Recently I've been trying to learn the mechanisms behind SSH keys but I came across this question that I haven't been able to find an answer to (I haven't figured out how to word my question such that searching it would give me the answer).

Basically, we add our local machine's public key to the server's authorized_keys file which allows us to be authenticated automatically when we try to ssh into the server later on. My question is: what if someone takes my public key (it is public after all) and replaces their public key with it? When the "attacker" tries to connect to the server, what part of the process allows the server to know that they do not have the correct private key?

I read somewhere that for RSA, it is possible for a user (let's say user A) to encrypt/sign a message with their private key, and then for others to decrypt this message using A's public key, thus proving that A is really who they claim to be. However, apparently, this is not true for all cryptosystems, where it is not possible to sign with a private key (according to What happens when encrypting with private key?, feel free to correct this information if it is wrong). In those cases, how does the server make sure that the user is really who they claim to be?

  • The question you linked says that you can't always encrypt with a private key. (private, public) key systems either do (decrypt, encrypt), (sign, verify) or (key exchange). If you're using public key authentication, you'd need to be using one that does (sign, verify).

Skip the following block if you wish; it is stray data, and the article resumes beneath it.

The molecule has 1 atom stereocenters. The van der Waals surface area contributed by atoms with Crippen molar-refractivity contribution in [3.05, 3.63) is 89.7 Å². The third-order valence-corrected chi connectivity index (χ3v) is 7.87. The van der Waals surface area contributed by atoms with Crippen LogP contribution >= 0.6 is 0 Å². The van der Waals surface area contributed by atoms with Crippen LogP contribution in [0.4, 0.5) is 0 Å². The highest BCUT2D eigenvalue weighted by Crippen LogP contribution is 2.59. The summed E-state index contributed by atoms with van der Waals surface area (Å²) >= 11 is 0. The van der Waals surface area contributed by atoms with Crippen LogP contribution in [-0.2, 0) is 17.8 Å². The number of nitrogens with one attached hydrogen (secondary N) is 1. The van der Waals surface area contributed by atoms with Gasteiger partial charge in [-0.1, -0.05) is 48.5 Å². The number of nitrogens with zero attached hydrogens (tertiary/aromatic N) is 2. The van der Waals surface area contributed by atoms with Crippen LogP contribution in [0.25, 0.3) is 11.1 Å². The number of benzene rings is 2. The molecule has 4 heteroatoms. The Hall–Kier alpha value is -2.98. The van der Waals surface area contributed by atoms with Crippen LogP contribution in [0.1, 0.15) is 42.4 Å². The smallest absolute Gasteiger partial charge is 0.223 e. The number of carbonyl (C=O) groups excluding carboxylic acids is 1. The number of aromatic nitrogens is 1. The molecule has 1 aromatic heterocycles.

– timuzhti
    Commented Aug 14, 2020 at 3:48
  • Not all asymmetric algorithms can be used for signature, but most can, and all the algorithms allowed for authentication in SSHv2 are signature algorithms. This is like asking why do aircraft fly? because if something is designed not to fly it is isn't an aircraft. Commented Aug 14, 2020 at 4:44

2 Answers 2


All forms of public key authentication support at least one of sign/verify or encrypt/decrypt (in practice, I'm pretty sure they all support sign/verify, I know some like DSA don't also support encryption but I don't know of any that can do encryption but not signing). Either operation can be used to prove identity.

I don't know the SSH handshake off the top of my head, but it's going to include a step where each side using public key authentication (the server, and sometimes the client) prove to the other side that they have the corresponding private key, by requiring the private key holder to do something that can only be done with the private key, and cannot be done by capturing and replaying traffic from a previous handshake. There's a few ways to do that (these are all from TLS, but SSH almost certainly does similar things):

  1. Determine an unpredictable value (such as a cryptographic hash of all traffic in the handshake thus far) for the private key holder to sign and transmit, and then use the public key to verify the signature. (IIRC, this is how TLS client certs are verified).